Francisco Rowe is the lead of the Geographic Data Science Lab and Senior Lecturer in Quantitative Human Geography at the Department of Geography and Planning within the University of Liverpool. His areas of expertise are: internal & international migration; human mobility; and geographic data science. Francisco is featured in the Experts Database of the United Nations Network on Migration and two of his projects on Big Data, machine learning and migration are listed in the Data Innovation Directory of the International Organization for Migration. He has been invited to present his research at the United Nations Population & Development Division in New York and works closely with the Global Migration Data Analysis Centre within International Organization for Migration, the United Nations Economic Commission for Latin America and the Caribbean, the UK2070 Commission, UK’s government organisations, including the Ordnance Survey and the ONS Data Campus, and commercial companies, Geolytix. His work contributed to the United Nations Expert group meeting on `sustainable cities, human mobility and international migration', and the ONS Government Statistical Service Advisory Committee. Francisco is the current managing editor of REGION (2022-present), the journal of the European Regional Science Association (2018-present) and social media editor at the Journal of the Royal Statistical Society Series A (2021-present). The international reach of his research has been recognised by an award for the best paper published in the journal of Geographical Systems (2021) and in Spatial Economic Analysis (2018) and having top articles in the top 10 most read articles in Spatial Economic Analysis (2017-present), Transportation Research Part C (2018-2019) & Population Studies (2018-present).
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PhD in Economic Geography, 2013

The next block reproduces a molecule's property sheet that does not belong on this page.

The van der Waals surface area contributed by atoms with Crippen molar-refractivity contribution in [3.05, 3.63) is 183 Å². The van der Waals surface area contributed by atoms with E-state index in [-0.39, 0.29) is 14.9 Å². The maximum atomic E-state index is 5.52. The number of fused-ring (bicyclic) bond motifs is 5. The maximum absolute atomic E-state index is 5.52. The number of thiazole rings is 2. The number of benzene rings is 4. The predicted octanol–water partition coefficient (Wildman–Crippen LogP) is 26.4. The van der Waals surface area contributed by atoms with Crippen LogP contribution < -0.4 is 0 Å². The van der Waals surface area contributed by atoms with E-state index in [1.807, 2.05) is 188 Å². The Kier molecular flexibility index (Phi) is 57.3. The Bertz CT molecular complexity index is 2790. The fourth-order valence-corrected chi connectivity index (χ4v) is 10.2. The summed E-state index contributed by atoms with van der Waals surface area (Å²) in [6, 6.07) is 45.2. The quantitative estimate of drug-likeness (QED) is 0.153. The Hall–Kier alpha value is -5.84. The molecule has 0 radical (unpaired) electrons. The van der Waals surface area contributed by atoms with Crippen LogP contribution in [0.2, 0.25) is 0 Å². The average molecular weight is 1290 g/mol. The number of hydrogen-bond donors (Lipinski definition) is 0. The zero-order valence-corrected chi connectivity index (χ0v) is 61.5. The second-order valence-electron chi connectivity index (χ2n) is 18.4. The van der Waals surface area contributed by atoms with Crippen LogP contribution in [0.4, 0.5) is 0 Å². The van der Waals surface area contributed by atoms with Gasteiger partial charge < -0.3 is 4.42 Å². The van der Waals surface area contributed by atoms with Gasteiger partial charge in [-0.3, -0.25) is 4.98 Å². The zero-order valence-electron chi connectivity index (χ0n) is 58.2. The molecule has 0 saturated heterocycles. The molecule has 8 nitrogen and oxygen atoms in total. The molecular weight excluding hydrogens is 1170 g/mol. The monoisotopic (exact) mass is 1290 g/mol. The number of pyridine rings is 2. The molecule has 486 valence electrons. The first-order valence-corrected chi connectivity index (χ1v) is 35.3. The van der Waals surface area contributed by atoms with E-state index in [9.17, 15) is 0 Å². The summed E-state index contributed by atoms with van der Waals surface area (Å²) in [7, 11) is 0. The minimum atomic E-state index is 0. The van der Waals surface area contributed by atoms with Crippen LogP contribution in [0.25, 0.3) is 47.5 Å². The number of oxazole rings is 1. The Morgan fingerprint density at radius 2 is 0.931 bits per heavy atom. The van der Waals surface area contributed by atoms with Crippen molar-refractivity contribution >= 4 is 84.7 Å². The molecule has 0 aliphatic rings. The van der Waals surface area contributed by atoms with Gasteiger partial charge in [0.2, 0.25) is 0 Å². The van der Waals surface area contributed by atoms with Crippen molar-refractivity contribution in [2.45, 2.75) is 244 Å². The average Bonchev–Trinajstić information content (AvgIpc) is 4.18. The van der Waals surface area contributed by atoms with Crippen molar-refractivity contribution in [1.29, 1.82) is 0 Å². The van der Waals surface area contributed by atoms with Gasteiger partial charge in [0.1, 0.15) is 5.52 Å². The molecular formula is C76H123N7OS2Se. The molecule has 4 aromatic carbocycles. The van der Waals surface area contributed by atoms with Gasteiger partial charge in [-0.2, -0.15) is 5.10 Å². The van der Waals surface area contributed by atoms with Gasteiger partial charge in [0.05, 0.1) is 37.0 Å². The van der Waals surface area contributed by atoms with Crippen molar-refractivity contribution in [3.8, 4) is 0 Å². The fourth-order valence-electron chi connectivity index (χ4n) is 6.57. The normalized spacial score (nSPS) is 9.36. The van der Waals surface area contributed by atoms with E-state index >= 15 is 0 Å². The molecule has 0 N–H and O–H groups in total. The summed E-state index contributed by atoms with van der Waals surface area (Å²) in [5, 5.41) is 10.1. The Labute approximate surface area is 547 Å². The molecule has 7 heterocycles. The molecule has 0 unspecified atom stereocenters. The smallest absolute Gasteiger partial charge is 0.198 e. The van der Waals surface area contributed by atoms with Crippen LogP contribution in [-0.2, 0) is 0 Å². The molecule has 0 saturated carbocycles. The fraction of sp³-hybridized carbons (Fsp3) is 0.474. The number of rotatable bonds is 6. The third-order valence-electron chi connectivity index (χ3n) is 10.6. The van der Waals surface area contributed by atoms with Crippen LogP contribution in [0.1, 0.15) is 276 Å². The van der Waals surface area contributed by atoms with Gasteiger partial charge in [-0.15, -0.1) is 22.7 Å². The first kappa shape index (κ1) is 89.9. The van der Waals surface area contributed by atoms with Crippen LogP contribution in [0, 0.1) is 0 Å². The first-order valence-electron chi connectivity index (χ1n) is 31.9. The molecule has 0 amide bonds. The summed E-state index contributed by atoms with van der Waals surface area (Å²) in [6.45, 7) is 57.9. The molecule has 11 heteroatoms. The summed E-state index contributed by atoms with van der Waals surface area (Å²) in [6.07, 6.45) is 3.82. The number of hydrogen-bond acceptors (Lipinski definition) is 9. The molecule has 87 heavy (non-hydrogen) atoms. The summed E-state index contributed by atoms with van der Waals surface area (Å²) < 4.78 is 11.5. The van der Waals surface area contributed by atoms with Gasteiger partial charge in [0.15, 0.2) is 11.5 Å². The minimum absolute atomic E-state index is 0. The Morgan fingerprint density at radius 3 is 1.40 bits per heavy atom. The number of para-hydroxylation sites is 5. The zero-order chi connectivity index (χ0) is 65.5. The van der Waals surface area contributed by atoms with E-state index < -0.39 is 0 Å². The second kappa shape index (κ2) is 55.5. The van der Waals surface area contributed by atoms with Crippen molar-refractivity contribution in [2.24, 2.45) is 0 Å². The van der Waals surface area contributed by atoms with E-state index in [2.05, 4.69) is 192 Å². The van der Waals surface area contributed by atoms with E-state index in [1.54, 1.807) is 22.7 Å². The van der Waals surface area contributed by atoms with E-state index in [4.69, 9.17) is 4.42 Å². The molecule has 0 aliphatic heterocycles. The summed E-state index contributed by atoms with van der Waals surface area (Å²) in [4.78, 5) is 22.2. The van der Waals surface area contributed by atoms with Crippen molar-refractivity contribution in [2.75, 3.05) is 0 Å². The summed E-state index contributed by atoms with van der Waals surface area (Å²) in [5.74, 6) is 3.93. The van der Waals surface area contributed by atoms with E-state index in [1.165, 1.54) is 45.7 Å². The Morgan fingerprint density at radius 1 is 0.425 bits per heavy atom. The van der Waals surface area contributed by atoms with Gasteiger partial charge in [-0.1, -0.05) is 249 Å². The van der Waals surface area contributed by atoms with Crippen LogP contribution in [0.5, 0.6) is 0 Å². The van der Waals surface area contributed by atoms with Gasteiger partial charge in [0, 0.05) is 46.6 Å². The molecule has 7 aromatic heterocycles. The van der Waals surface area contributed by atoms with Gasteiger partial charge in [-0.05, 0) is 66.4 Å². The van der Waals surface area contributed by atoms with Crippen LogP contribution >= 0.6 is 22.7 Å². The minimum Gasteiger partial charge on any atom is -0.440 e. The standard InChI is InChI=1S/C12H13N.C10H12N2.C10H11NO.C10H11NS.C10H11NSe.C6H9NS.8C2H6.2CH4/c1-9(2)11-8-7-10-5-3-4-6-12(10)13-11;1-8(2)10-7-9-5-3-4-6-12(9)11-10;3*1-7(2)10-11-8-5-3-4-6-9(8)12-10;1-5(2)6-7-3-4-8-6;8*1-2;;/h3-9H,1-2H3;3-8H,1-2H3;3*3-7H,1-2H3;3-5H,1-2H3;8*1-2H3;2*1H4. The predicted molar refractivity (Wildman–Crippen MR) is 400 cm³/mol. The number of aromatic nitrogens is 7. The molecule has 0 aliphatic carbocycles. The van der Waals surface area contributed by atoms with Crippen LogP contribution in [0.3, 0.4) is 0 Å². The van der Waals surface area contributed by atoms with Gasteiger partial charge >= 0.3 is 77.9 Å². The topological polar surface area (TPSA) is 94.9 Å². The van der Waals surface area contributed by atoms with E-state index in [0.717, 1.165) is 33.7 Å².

University of Queensland
MSc in Regional Science, 2008
Universidad Catolica del Norte
BA in Business Management, with specialisation in Economics, 2007
Universidad Catolica del Norte
This project aims to develop analytical methods to monitor public opinions towards immigration using Twitter data and machine learning.
This project aims to generate annual country-to-country migration estimates across the world.
The project aims to generate fundamental and timely evidence for how misinformation and fake news spreads across media platforms.
This project aims to measure and analyse the evolution of spatial inequality across the world using remote sensing.
This project aims to investigate how the educational and employment trajectories of immigrants and their children in the UK evolve and interact; and, how factors related to their residential environment, early life context and critical life transitions shape these trajectories between 1991-2017.
The project aims to develop and employ analytical approaches to measure the evolution of cities using machine learning and satellite imagery.
The project aims to establish the start and pace of the migration decline in 18 European countries.